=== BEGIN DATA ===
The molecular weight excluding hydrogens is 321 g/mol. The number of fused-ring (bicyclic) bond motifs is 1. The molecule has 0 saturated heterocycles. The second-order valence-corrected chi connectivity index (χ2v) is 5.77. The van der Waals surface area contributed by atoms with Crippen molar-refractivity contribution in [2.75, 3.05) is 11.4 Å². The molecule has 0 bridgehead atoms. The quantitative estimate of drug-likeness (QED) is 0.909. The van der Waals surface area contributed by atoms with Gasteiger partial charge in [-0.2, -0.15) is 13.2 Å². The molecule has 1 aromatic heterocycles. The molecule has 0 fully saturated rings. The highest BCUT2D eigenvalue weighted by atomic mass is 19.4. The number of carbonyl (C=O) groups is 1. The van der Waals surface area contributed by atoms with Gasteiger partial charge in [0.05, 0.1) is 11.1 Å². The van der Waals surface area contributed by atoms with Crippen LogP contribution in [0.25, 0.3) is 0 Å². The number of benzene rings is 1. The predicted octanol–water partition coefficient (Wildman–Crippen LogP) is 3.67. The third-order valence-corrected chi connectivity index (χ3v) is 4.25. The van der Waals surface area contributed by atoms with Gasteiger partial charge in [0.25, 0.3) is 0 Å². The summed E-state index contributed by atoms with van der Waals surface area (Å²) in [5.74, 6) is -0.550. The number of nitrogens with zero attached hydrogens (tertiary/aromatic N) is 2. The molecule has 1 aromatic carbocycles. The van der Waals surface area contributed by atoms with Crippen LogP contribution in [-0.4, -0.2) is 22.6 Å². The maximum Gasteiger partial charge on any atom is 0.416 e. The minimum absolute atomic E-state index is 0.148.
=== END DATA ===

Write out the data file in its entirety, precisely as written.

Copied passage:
The molecular weight excluding hydrogens is 321 g/mol. The number of fused-ring (bicyclic) bond motifs is 1. The molecule has 0 saturated heterocycles. The second-order valence-corrected chi connectivity index (χ2v) is 5.77. The van der Waals surface area contributed by atoms with Crippen molar-refractivity contribution in [2.75, 3.05) is 11.4 Å². The molecule has 0 bridgehead atoms. The quantitative estimate of drug-likeness (QED) is 0.909. The van der Waals surface area contributed by atoms with Gasteiger partial charge in [-0.2, -0.15) is 13.2 Å². The molecule has 1 aromatic heterocycles. The molecule has 0 fully saturated rings. The highest BCUT2D eigenvalue weighted by atomic mass is 19.4. The number of carbonyl (C=O) groups is 1. The van der Waals surface area contributed by atoms with Gasteiger partial charge in [0.05, 0.1) is 11.1 Å². The van der Waals surface area contributed by atoms with Crippen LogP contribution in [0.25, 0.3) is 0 Å². The number of benzene rings is 1. The predicted octanol–water partition coefficient (Wildman–Crippen LogP) is 3.67. The third-order valence-corrected chi connectivity index (χ3v) is 4.25. The van der Waals surface area contributed by atoms with Gasteiger partial charge in [0.25, 0.3) is 0 Å². The summed E-state index contributed by atoms with van der Waals surface area (Å²) in [5.74, 6) is -0.550. The number of nitrogens with zero attached hydrogens (tertiary/aromatic N) is 2. The molecule has 1 aromatic carbocycles. The van der Waals surface area contributed by atoms with Crippen LogP contribution in [-0.4, -0.2) is 22.6 Å². The maximum Gasteiger partial charge on any atom is 0.416 e. The minimum absolute atomic E-state index is 0.148.